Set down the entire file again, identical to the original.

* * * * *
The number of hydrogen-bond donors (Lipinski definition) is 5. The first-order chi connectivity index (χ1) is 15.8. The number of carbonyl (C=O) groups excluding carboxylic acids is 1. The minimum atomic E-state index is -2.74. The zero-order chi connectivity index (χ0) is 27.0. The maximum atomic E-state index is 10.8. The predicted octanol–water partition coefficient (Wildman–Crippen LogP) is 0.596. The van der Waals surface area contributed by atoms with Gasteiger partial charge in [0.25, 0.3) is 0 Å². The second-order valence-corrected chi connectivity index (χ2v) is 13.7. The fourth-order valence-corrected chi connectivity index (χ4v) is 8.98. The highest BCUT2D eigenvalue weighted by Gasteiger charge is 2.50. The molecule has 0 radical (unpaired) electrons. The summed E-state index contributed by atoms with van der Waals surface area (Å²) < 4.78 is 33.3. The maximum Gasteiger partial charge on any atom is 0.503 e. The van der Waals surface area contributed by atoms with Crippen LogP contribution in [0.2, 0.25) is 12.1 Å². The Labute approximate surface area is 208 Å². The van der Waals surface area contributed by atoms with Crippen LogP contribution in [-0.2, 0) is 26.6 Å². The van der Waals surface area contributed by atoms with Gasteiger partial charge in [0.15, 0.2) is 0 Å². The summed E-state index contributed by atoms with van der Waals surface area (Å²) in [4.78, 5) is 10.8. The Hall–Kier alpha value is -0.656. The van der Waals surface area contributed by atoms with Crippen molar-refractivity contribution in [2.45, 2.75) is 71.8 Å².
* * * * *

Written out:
The number of hydrogen-bond donors (Lipinski definition) is 5. The first-order chi connectivity index (χ1) is 15.8. The number of carbonyl (C=O) groups excluding carboxylic acids is 1. The minimum atomic E-state index is -2.74. The zero-order chi connectivity index (χ0) is 27.0. The maximum atomic E-state index is 10.8. The predicted octanol–water partition coefficient (Wildman–Crippen LogP) is 0.596. The van der Waals surface area contributed by atoms with Gasteiger partial charge in [0.25, 0.3) is 0 Å². The second-order valence-corrected chi connectivity index (χ2v) is 13.7. The fourth-order valence-corrected chi connectivity index (χ4v) is 8.98. The highest BCUT2D eigenvalue weighted by Gasteiger charge is 2.50. The molecule has 0 radical (unpaired) electrons. The summed E-state index contributed by atoms with van der Waals surface area (Å²) < 4.78 is 33.3. The maximum Gasteiger partial charge on any atom is 0.503 e. The van der Waals surface area contributed by atoms with Crippen LogP contribution in [0.2, 0.25) is 12.1 Å². The Labute approximate surface area is 208 Å². The van der Waals surface area contributed by atoms with Crippen LogP contribution in [-0.2, 0) is 26.6 Å². The van der Waals surface area contributed by atoms with Gasteiger partial charge in [0.15, 0.2) is 0 Å². The summed E-state index contributed by atoms with van der Waals surface area (Å²) in [4.78, 5) is 10.8. The Hall–Kier alpha value is -0.656. The van der Waals surface area contributed by atoms with Crippen molar-refractivity contribution in [2.45, 2.75) is 71.8 Å².